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Soy to the world!

Tofu has been a dietary staple in foreign cultures for centuries, and now it’s enjoying increasing popularity on the American dinner table. This soft, cheeselike food made from soybeans is low in saturated fat; contains no cholesterol; and is rich in high-quality protein, B vitamins and iron. Adding tofu and other soy protein foods to your diet can lower LDL, or “bad,” cholesterol and triglycerides and reduce your risk for heart disease. Soy protein may also protect against breast cancer, prostate cancer and osteoporosis.

To reap the health benefits of tofu, aim for at least 25 grams of soy protein, or about two 4-ounce servings of tofu, a day. You can substitute tofu for meat, cheese, eggs or cream to make lower-fat versions of your favorite dishes. Tofu’s neutral taste is what makes it so versatile—it absorbs the flavors of other foods and spices when you marinate or cook it. Plus, tofu comes in three different textures: solid, soft and silken.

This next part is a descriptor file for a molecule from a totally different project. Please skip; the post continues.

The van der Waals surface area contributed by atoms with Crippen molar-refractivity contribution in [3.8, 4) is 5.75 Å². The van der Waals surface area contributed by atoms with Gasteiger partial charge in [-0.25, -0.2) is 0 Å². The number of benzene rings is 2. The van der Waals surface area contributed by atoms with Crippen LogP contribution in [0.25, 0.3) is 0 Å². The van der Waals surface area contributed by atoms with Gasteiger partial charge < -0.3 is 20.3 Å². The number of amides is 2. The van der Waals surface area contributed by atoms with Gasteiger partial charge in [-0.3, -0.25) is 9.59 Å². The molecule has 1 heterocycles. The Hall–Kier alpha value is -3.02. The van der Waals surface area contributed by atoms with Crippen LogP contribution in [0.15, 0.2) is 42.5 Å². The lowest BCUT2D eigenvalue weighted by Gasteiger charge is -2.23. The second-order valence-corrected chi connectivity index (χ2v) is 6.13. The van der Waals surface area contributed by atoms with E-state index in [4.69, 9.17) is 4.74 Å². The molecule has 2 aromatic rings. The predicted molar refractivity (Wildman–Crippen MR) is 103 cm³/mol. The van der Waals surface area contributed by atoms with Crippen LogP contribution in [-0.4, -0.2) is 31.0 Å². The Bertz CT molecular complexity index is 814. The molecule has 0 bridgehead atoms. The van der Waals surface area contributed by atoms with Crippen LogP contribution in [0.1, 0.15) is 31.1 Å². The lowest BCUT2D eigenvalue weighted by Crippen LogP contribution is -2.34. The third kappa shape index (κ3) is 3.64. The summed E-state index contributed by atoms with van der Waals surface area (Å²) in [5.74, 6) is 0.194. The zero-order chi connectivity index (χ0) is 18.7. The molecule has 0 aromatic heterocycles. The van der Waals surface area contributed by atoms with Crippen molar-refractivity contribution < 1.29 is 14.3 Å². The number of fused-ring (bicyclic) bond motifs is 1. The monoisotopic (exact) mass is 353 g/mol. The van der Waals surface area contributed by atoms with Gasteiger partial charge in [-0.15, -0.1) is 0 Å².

Here are some easy ways to add tofu to your diet:

  • Cube solid tofu and add to stir-fry dishes, casseroles and stews.
  • Blend soft tofu into soups or dips.
  • Try the silken variety in recipes that call for a creamy, custard-like product.
  • Substitute crumbled tofu for some of the ground beef in meatloaf, chili or tacos.
  • Marinate tofu in barbecue sauce, char it on the grill and then sandwich it between crusty bread.
  • Blend tofu with melted chocolate chips and sweetener for chocolate-cream pie filling.
  • Substitute pureed silken tofu for part of the mayonnaise, sour cream, cream cheese or ricotta cheese in dips, dressings, creamed soups and pasta dishes.
  • Mix tofu chunks with diced celery, onion, mayonnaise and a bit of mustard for a “no-egg” salad.
  • Create burgers with mashed tofu, bread crumbs, a chopped onion and your favorite seasonings.